Tinker Tailor Soldier Spy: something’s rotten in the state of bakelite

It’s a risky enterprise, condensing as knotty a book as John Le Carré’s Tinker Tailor Soldier Spy down into a two hour film, particularly given the existence of the universally admired BBC adaptation from thirty years ago, in which Alec Guinness made an indelible impression as the urbane intelligence agent George Smiley, but Tomas Alfredson’s new version would appear on first viewing to be a minor miracle: it’s uncompromisingly intelligent, confident in its use of the elisions and flashbacks necessary to compress the material into the required time-frame, startlingly convincing in its recreation of its drab 1970s setting and best of all quiet, measured and restrained for most of its running time. Don’t turn up to this spy film expecting Bond or Bourne style action sequences, chases and adrenaline-pumping fights – many of the scenes here involve shabby-looking men discussing arcane points of intelligence protocol in brown rooms while sipping on unappetising looking cups of tea. The technology on display is decidedly unflashy, and is mainly fashioned from bakelite, and James Bond wouldn’t be seen dead in some of the pootling little cars these agents use to get about in. Nevertheless, if you’re prepared to pay attention this is in places as gripping a thriller as I’ve seen in a long time.

I’m not sure I’m up to the job of precising Le Carré’s labyrinthine plot, but in very general terms Tinker Tailor is about the attempts by George Smiley to uncover a mole who has been compromising British security by feeding intelligence to the Russians. The spymaster Control (John Hurt, whose haggard features and booze-addled cunning fit the scenario a treat) has narrowed the identity of the double agent down to one of five men at the highest level of the security services, and Smiley is unofficially brought out of retirement to catch the mole. Gary Oldman gets what might be seen as the futile task of following Alec Guinness in the part of Smiley, but it must be said that he’s pretty successful, largely because he’s able to exploit the reined-in and ever calculating nature of the character. I swear Oldman doesn’t actually utter more than half a dozen lines of dialogue in the whole first half of the film, but you feel his presence throughout and when he starts making his moves his controlled and decisive acts of bravery ring true. Smiley’s far from an emotionless automaton however, and we see just enough of his backstory and personal failures to be able to generate considerable empathy with him.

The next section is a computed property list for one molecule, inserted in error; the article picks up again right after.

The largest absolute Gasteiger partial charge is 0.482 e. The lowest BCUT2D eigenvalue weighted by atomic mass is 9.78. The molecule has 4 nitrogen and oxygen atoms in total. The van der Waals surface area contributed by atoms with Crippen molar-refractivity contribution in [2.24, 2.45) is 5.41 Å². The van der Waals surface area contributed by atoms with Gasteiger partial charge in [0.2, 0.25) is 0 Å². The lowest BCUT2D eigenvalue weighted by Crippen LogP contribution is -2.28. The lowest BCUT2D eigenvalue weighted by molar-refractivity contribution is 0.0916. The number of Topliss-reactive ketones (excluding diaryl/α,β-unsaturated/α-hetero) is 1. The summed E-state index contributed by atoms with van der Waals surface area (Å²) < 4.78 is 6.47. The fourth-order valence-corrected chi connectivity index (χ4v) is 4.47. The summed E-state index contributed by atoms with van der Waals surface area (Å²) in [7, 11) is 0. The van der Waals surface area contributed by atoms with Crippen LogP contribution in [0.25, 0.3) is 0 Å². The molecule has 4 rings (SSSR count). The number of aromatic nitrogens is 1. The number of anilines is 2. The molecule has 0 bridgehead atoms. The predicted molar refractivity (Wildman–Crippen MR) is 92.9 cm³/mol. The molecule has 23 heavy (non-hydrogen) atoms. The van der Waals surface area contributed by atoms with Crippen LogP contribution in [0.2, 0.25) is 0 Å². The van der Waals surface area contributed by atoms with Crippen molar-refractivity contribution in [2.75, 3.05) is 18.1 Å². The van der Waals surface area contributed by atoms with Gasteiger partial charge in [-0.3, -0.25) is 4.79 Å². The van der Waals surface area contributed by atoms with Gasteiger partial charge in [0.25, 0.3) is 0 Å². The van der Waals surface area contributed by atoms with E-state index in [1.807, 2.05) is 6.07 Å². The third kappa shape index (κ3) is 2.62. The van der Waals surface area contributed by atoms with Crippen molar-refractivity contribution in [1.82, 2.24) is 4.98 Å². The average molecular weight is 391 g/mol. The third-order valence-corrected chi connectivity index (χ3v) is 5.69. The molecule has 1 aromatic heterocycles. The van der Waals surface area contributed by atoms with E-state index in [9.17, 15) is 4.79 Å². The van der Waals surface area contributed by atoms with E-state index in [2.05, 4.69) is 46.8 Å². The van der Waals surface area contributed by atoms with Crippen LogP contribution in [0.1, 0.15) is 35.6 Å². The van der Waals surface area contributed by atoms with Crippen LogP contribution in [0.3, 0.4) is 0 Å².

This unusually subtle and considered characterisation also extends to the many supporting roles in the film. Nobody here comes off as a cartoon or a cliché, and while there are occasional verbal and physical outbursts they’re always earned and laid-in carefully. The cast of this film is actually pretty extraordinary – Colin Firth can presumably pick any part he wants these days, but here he settles for a smallish role as the caddish Bill Hayden, and you also get top turns from Toby Jones, Tom Hardy and Kathy Burke. Other than Oldman, the two actors that really stand out for me are Benedict Cumberbatch as the nervy Peter Guillam (the scene where he’s sent to retrieve a confidential file is nail-bitingly tense) and Mark Strong as the loyal and fearless Jim Prideaux, who is put through a harrowing ordeal in the line of duty, and comes through it with dignity and humanity intact.

Tinker Tailor will probably be in line for a whole bunch of awards come the new year, and will probably deserve to snag a few. This is the kind of thoughtful, complex thriller they used to make in the 70s and it’s bound to repay repeat viewings with interest. Go and see it, but don’t be munching your popcorn too loudly.

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